Cuyahoga County ADAMHS Board puts “racism” back in health declaration after public backlash

After declaring racism a public health crisis a year ago, the county ADAMHS board replaced the word “racism” with “discrimination.” The board chair said this was because “there’s only one race – the human race.” Now they’ve voted to re-add the word racism, scrapping the amended resolution altogether.


Rev. Benjamin Gohlstin, the chair of the ADAMHS Board. Photo via the ADAMHS Board of Cuyahoga County YouTube page.


The Alcohol, Drug Addiction and Mental Health Services (ADAMHS) Board of Cuyahoga County reversed course during a brief meeting on Wednesday and reinstated their original declaration stating “racism is a public health crisis.”

After passing the original declaration a year ago, the ADAMHS board replaced the word “racism” with “discrimination” at a meeting last fall. The board chair, Rev. Benjamin Gohlstin of Cleveland’s Heritage Community Baptist Church in Hough, previously called the word racism divisive, saying that genetic differences between people with different skin colors don’t exist, and therefore, humans are all part of the same biological race. That amended resolution read, “Discrimination is a public health crisis.” 

The board, however, reversed course at the Wednesday meeting and without any discussion voted to re-add the word racism back into the resolution, scrapping the amended version altogether. Just hours prior to Wednesday’s meeting, the board agenda had stated that the board would vote on an entirely different resolution, which read, “Racism, discrimination and bigotry are a behavioral health crisis,” but the board also scrapped that draft legislation.

This reinstatement, which the ADAMHS Board unanimously approved without discussion during its general meeting on Wednesday, comes after The Land and Ideastream Public Media reported on the board’s decision to remove “racism” from its resolution. Some local equity experts and prominent social service agencies that receive funding from the board, including The Centers and the Northeast Ohio Black Health Coalition, criticized the move. At the core of the controversy is what these linguistic changes within the resolution mean for diversity, equity and inclusion in the local behavioral health services field and the communities they serve.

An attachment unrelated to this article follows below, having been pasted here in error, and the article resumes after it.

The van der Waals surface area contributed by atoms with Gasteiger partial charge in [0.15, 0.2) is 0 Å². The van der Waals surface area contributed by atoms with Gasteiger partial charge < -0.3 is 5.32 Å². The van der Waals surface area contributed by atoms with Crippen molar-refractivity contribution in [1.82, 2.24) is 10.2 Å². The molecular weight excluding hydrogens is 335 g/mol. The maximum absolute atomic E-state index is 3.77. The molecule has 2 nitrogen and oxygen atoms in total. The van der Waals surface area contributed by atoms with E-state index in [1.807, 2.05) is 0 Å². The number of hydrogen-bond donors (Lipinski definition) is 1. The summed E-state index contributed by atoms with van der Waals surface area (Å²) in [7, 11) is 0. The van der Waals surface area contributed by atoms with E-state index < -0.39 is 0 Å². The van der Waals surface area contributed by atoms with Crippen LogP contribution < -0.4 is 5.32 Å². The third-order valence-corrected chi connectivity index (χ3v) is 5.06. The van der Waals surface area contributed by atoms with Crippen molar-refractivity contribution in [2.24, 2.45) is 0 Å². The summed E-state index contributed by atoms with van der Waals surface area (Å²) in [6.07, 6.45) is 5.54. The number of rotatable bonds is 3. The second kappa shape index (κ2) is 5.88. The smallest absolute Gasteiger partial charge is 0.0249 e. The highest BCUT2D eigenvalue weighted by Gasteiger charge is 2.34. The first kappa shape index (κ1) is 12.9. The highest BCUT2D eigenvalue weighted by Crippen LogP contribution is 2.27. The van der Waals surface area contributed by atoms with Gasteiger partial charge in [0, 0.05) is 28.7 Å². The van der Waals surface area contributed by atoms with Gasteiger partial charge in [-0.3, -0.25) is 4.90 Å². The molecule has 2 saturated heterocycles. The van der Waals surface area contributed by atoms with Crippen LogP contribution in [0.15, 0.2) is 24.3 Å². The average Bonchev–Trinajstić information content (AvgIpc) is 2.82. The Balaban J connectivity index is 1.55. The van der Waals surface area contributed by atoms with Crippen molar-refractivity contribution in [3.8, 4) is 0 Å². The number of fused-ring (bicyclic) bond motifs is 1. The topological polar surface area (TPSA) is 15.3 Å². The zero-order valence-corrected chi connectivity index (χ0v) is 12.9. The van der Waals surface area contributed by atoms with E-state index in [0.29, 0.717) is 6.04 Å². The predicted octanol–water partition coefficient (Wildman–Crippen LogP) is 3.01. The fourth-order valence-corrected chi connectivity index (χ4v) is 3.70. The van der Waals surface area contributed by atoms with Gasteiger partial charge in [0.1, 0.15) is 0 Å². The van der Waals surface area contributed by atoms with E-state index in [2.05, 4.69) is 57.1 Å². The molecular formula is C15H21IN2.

The decision to reinstate the resolution arose at the ADAMHS Board’s Committee of the Whole meeting last week, where Chairperson Rev. Benjamin Gohlstin, of Cleveland’s Heritage Community Baptist Church in Hough, shared harrowing encounters with racism and asked the board to reverse course. Gohlstin himself originated the request to remove the word “racism,” but has now had an apparent change of heart.

Gohlstin said he had “scars on his soul” from facing racism, and that the pushback on his request to remove the word “racism” made him consider resigning from the board after 22 years. 

During this Wednesday’s general meeting, the ADAMHS Board’s CEO Scott Osiecki said that the board remains committed to equity and listening to the communities it serves. He and several other board staff met with the local branch of the NAACP, he said, intending to forge a working partnership after the NAACP’s second vice president criticized the board. The board also hired a diversity, equity and inclusion consultant last fall and it has hosted two dozen training sessions, drawing hundreds of participants, about racism since passing the original resolution in 2020. 

Yet critics argued that the board has a responsibility to declare racism a public health crisis because they act as a leader in the local social services sphere. This year, the board will dole out nearly $40 million in local taxpayer funding to more than 70 local social services agencies. 

“I think that the ADAMHS Board, since they provide the funding, they should be the group that is spearheading this movement of dismantling racism and access for minorities in Cleveland,” said Dawn Pullin, who formerly served as the Behavioral Health and Addictions Director at the Northeast Ohio Black Health Coalition and attended ADAMHS Board meetings on the organization’s behalf. “With changing that wording, I don’t believe that that’s sending that message across the board.”

In 2020, the ADAMHS Board served 3,483 mental health clients. Of those, 42.3% were Black and over 48% were white. For services related to substance use disorders, the board served 2,756 clients, of whom 36.8% were Black and 58.8% were white. The county as a whole, meanwhile, has a population that is 30.5% Black and 63.5% white. 

According to the Centers for Disease Control and Prevention (CDC), approaching racism as a public health crisis means recognizing that people face inequitable health outcomes as a result of their skin color. In Cuyahoga County, white residents are likely to live nearly six years longer than Black residents, according to the Center for Community Solutions. 

The ADAMHS Board isn’t alone in declaring racism a public health crisis. Nearly a dozen municipalities, including Cleveland City Council and Cuyahoga County Council, passed similar resolutions in the wake of George Floyd’s murder in 2020.


This story was produced in partnership with Ideastream’s Connecting the Dots series as part of an ongoing initiative reporting on what declaring racism a public health crisis means for local governments and organizations. The Land seeks to foster accountability among those that pledged to address health disparities and document what progress has been made toward that end.




Michael Indriolo is a reporting fellow at The Land

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